4. End of turn: The referee updates time records, with special attention to light sources, spell durations, and the party’s need to rest.OSE Core Rules, page 28.
This import turned out to be relatively easy. In OSE, a turn is 10 minutes of time and it’s trivial to break up activity in the dungeon into 10 minute chunks. Utilising a simple tally sheet or tick-box arrangement in my notes, it’s easy to track off the 10 minute “turns” as the game progresses.
For the Wandering Monsters step, we’ll roll 7- on 3d6 per turn. This is a change from the DFRPG norm of 9- on 3d6 per hour but it more accurately invokes the Old-School dangerous underworld feel that I am going for. I’ll create some Wandering Monster tables per the usual suggestions.
The major change in DFRPG terms was to figure out the movement rate for the 10 minute turn. In OSE, characters move at a rate equal to their movement rate in feet per turn. The idea is that, “This (very slow!) rate of movement takes account for the fact that PCs are exploring, watching their footing, mapping, and trying to be quiet and avoid obstacles.” Helpfully, DFRPG operates on the same assumptions of care being taken while exploring dungeons.
Looking at the fastest movement rate in OSE, we see an unencumbered character moving at 120 feet per turn. That’s 40 yards per 10 minutes, or 4 yards per minute. Yes, very slow indeed. It’s also the same rate of movement per 10 second combat round.
Coming back to DFRPG, the Base Move for a typical unencumbered character is 5 yards per second. To emulate the old-school pace, it seems reasonable to use Move x10 as the base exploration movement rate. Operating at the pace of the slowest party member, we already know DFRPG takes into account encumbrance from armour and gear, so this maps nicely.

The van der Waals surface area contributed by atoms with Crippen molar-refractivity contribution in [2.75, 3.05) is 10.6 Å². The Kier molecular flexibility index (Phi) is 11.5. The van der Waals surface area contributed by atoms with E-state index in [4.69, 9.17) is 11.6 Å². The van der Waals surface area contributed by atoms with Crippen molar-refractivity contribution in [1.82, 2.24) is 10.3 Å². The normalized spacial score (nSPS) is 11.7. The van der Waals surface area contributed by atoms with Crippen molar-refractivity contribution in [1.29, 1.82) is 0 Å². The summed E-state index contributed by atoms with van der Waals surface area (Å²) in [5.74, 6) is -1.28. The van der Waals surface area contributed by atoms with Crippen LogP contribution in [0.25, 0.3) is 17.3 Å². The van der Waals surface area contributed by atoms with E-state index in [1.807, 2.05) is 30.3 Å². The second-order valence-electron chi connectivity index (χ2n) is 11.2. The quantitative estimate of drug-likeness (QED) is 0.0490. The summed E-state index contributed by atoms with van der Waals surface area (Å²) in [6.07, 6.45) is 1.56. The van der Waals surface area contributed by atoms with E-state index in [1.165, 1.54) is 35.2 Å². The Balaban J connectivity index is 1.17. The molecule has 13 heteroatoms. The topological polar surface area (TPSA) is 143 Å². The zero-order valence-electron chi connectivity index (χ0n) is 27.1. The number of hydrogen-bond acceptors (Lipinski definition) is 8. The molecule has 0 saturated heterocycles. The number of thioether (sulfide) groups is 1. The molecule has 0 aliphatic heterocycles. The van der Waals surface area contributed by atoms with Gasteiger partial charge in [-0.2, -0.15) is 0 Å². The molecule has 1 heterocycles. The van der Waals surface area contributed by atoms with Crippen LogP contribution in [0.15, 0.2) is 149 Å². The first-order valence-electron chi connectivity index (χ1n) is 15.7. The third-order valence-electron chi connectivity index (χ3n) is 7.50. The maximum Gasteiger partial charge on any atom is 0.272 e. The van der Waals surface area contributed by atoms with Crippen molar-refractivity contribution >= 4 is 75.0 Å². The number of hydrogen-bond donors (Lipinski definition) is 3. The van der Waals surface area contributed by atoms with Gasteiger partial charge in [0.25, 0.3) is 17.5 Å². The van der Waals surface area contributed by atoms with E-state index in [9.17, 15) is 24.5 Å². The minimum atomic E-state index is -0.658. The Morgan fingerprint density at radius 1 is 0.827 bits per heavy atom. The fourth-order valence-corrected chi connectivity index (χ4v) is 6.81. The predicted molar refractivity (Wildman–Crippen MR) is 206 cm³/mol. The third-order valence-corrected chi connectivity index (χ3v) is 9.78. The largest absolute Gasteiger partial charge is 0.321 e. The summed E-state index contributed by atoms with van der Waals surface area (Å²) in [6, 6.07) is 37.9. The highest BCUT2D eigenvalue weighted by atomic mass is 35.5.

OSE specifies the party must rest every hour for one turn. I am not keen on enforcing this but I notice that DFRPG does give a Fatigue Point cost after every battle, based on the character’s encumbrance. This represents the stress of fighting. It also encourages periodic rests which, interestingly, are measured in 10 minute recovery periods: you get 1 FP back per 10 minutes.
I think adding in 1 FP penalties for moments of specific stress in the dungeon can evoke the same effect as the classic game. For example, when a trap triggers and is bypassed then perhaps everyone takes 1 FP for the stress. It’ll encourage caution but also reinforce the dangerous nature of dungeons.
There is no need to address searching in the dungeon because DFRPG already specifies the procedures for spotting traps, secret doors, and other hidden stuff. The last thing to adjust was the Wandering Monster encounter distance: 2d6x10 feet in OSE can become 2d6x3 yards in DFRPG (surprise and lighting guidelines acknowledged).
There it is. My approach to reinforcing the Dungeoncrawl game structure to better emulate the Old-School Essentials feel with Dungeon Fantasy powered by GURPS. Can’t wait to get down there!